According to the CIPD, interpersonal conflict and uncivil behaviour, such as bullying and harassment, are remarkably common in the workplace. Sometimes they lead to legal action, which can be hugely detrimental to the organisation and its reputation. The CIPD have put together the following recommendations to support organisations in reducing bullying and workplace incivility by focusing on employees and their working lives in several key ways:

  • Be aware of the stressors faced by your staff. Those who are overloaded in their role are likely to experience more negative emotions, and subsequently display aggression and bullying.
  • Prioritise designing jobs in ways that ensure staff are clear about which actions to take to fulfil their role, and that the demands of their job are not so great that they cannot meet expectations.
  • Ensure staff feel a level of self-management and control over their working life by providing them with autonomy to decide how, when and where they work.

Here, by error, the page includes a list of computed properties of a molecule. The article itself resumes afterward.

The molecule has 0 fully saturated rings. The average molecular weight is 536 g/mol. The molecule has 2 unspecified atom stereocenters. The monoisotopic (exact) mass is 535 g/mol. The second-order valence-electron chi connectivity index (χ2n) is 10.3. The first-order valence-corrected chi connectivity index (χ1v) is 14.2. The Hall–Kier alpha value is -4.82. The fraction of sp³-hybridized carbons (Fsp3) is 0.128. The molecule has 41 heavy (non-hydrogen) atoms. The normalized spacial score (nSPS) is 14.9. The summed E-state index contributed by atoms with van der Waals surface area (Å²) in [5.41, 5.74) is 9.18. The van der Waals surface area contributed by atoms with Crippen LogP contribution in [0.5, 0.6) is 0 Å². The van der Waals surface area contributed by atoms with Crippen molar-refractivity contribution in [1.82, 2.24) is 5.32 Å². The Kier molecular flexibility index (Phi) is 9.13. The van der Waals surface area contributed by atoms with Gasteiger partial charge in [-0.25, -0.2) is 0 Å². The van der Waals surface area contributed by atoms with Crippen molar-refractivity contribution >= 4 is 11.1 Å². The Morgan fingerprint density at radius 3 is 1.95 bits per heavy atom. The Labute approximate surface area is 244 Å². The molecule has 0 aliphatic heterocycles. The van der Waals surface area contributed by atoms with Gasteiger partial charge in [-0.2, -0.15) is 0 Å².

• Think about who in your workplace is reporting unprofessional and abusive behaviour at work. For example, if it is mostly female employees who are raising issues, steps need to be taken to consider if there are inequality issues to address, and what can be done to prevent inappropriate attitudes or poor conduct at work.

It is also important for employers to set out their company values clearly. These are your core values that you want staff to embody and set the tone across the board. Exercise transparency when making decisions so that there is no miscommunication that can lead to wrong or harmful behaviour.

Finally, tackling bullying in the workplace can be difficult but the more we encourage people to speak out and stand up to toxic environments the more we transform our office cultures to a zero tolerance against bullying. Most importantly, anti-bullying cultures can save lives!

About the author

Sophie Azam

National Spokesperson for the Equity, Diversity and Inclusion Ambassadors, Institute of Directors

Sophie Azam is the elected IoD National Spokesperson for the Equity, Diversity and Inclusion Ambassadors across the United Kingdom. She was elected due to her passion and extensive experience in ED&I across the education and professional body sectors. Sophie has also founded her own educational establishment – IgniteQuals Limited, which was a case study for the Shinkwin Commission report for setting the ED&I Strategy as part of the Governance Arrangements, and at early inception.